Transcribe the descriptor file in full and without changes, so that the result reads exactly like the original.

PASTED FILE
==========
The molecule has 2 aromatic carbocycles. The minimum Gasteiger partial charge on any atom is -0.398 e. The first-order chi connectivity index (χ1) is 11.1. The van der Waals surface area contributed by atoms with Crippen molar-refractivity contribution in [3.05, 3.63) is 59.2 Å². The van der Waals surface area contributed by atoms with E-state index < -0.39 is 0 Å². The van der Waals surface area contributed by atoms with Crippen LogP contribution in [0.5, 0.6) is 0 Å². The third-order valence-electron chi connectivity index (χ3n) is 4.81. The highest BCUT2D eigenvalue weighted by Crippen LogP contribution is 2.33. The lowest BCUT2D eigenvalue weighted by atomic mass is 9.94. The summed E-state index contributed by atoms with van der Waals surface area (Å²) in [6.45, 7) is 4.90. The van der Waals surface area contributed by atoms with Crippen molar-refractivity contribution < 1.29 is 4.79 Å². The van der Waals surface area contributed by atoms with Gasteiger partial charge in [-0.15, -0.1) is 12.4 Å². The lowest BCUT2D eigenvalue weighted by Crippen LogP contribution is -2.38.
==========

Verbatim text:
The molecule has 2 aromatic carbocycles. The minimum Gasteiger partial charge on any atom is -0.398 e. The first-order chi connectivity index (χ1) is 11.1. The van der Waals surface area contributed by atoms with Crippen molar-refractivity contribution in [3.05, 3.63) is 59.2 Å². The van der Waals surface area contributed by atoms with E-state index < -0.39 is 0 Å². The van der Waals surface area contributed by atoms with Crippen LogP contribution in [0.5, 0.6) is 0 Å². The third-order valence-electron chi connectivity index (χ3n) is 4.81. The highest BCUT2D eigenvalue weighted by Crippen LogP contribution is 2.33. The lowest BCUT2D eigenvalue weighted by atomic mass is 9.94. The summed E-state index contributed by atoms with van der Waals surface area (Å²) in [6.45, 7) is 4.90. The van der Waals surface area contributed by atoms with Crippen molar-refractivity contribution < 1.29 is 4.79 Å². The van der Waals surface area contributed by atoms with Gasteiger partial charge in [-0.15, -0.1) is 12.4 Å². The lowest BCUT2D eigenvalue weighted by Crippen LogP contribution is -2.38.